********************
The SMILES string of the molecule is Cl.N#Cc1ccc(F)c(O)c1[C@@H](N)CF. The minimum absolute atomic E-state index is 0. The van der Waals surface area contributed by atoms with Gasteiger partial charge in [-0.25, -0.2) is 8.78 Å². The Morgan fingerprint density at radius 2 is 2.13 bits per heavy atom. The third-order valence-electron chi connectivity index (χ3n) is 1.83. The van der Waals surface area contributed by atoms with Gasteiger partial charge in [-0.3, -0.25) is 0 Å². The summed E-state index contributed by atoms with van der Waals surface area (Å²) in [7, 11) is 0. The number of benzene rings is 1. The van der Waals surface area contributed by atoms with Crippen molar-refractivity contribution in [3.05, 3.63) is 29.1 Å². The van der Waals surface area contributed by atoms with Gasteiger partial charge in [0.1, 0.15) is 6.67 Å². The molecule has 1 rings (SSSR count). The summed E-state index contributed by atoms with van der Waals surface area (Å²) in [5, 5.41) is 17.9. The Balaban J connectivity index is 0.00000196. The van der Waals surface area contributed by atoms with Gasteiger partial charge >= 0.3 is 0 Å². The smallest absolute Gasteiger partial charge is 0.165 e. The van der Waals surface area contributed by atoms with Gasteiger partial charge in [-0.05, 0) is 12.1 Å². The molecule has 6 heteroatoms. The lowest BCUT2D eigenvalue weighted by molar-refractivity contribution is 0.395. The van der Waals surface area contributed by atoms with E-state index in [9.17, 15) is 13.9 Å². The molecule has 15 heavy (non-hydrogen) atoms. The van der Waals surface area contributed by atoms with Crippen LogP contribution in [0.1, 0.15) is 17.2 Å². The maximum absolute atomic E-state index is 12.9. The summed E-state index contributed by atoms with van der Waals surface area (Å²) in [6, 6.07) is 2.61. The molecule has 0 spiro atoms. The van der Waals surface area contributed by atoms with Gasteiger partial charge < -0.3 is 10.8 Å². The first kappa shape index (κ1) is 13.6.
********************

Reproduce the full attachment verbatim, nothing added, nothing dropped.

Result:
The SMILES string of the molecule is Cl.N#Cc1ccc(F)c(O)c1[C@@H](N)CF. The minimum absolute atomic E-state index is 0. The van der Waals surface area contributed by atoms with Gasteiger partial charge in [-0.25, -0.2) is 8.78 Å². The Morgan fingerprint density at radius 2 is 2.13 bits per heavy atom. The third-order valence-electron chi connectivity index (χ3n) is 1.83. The van der Waals surface area contributed by atoms with Gasteiger partial charge in [-0.3, -0.25) is 0 Å². The summed E-state index contributed by atoms with van der Waals surface area (Å²) in [7, 11) is 0. The number of benzene rings is 1. The van der Waals surface area contributed by atoms with Crippen molar-refractivity contribution in [3.05, 3.63) is 29.1 Å². The van der Waals surface area contributed by atoms with Gasteiger partial charge in [0.1, 0.15) is 6.67 Å². The molecule has 1 rings (SSSR count). The summed E-state index contributed by atoms with van der Waals surface area (Å²) in [5, 5.41) is 17.9. The Balaban J connectivity index is 0.00000196. The van der Waals surface area contributed by atoms with Gasteiger partial charge >= 0.3 is 0 Å². The smallest absolute Gasteiger partial charge is 0.165 e. The van der Waals surface area contributed by atoms with Gasteiger partial charge in [-0.05, 0) is 12.1 Å². The molecule has 6 heteroatoms. The lowest BCUT2D eigenvalue weighted by molar-refractivity contribution is 0.395. The van der Waals surface area contributed by atoms with E-state index in [9.17, 15) is 13.9 Å². The molecule has 15 heavy (non-hydrogen) atoms. The van der Waals surface area contributed by atoms with Crippen LogP contribution in [0.1, 0.15) is 17.2 Å². The maximum absolute atomic E-state index is 12.9. The summed E-state index contributed by atoms with van der Waals surface area (Å²) in [6, 6.07) is 2.61. The molecule has 0 spiro atoms. The van der Waals surface area contributed by atoms with Gasteiger partial charge < -0.3 is 10.8 Å². The first kappa shape index (κ1) is 13.6.